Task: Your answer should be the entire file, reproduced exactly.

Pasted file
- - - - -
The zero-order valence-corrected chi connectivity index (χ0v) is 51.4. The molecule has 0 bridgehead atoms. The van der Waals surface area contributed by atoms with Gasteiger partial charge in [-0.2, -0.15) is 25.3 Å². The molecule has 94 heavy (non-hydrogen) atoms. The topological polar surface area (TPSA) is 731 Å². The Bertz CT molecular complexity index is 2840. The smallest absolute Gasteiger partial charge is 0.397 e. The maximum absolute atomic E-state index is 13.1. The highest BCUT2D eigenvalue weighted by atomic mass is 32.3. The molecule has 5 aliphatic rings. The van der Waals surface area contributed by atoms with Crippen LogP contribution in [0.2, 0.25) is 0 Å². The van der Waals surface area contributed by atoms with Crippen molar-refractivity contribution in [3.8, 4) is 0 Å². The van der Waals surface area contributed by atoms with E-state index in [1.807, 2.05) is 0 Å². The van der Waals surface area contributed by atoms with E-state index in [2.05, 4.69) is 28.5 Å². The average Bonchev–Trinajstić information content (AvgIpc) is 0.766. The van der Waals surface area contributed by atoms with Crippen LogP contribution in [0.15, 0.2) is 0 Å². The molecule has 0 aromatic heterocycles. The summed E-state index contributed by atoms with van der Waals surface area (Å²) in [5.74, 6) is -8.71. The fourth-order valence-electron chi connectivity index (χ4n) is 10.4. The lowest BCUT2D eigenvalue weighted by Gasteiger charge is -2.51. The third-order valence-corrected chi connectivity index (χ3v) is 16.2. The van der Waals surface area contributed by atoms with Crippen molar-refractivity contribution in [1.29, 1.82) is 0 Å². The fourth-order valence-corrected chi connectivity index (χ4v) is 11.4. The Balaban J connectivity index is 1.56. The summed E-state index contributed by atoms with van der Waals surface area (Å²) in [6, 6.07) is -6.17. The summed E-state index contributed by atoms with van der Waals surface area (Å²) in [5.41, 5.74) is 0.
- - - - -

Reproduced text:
The zero-order valence-corrected chi connectivity index (χ0v) is 51.4. The molecule has 0 bridgehead atoms. The van der Waals surface area contributed by atoms with Gasteiger partial charge in [-0.2, -0.15) is 25.3 Å². The molecule has 94 heavy (non-hydrogen) atoms. The topological polar surface area (TPSA) is 731 Å². The Bertz CT molecular complexity index is 2840. The smallest absolute Gasteiger partial charge is 0.397 e. The maximum absolute atomic E-state index is 13.1. The highest BCUT2D eigenvalue weighted by atomic mass is 32.3. The molecule has 5 aliphatic rings. The van der Waals surface area contributed by atoms with Crippen LogP contribution in [0.2, 0.25) is 0 Å². The van der Waals surface area contributed by atoms with Crippen molar-refractivity contribution in [3.8, 4) is 0 Å². The van der Waals surface area contributed by atoms with E-state index in [1.807, 2.05) is 0 Å². The van der Waals surface area contributed by atoms with E-state index in [2.05, 4.69) is 28.5 Å². The average Bonchev–Trinajstić information content (AvgIpc) is 0.766. The van der Waals surface area contributed by atoms with Crippen LogP contribution in [0.15, 0.2) is 0 Å². The molecule has 0 aromatic heterocycles. The summed E-state index contributed by atoms with van der Waals surface area (Å²) in [5.74, 6) is -8.71. The fourth-order valence-electron chi connectivity index (χ4n) is 10.4. The lowest BCUT2D eigenvalue weighted by Gasteiger charge is -2.51. The third-order valence-corrected chi connectivity index (χ3v) is 16.2. The van der Waals surface area contributed by atoms with Crippen molar-refractivity contribution in [1.29, 1.82) is 0 Å². The fourth-order valence-corrected chi connectivity index (χ4v) is 11.4. The Balaban J connectivity index is 1.56. The summed E-state index contributed by atoms with van der Waals surface area (Å²) in [6, 6.07) is -6.17. The summed E-state index contributed by atoms with van der Waals surface area (Å²) in [5.41, 5.74) is 0.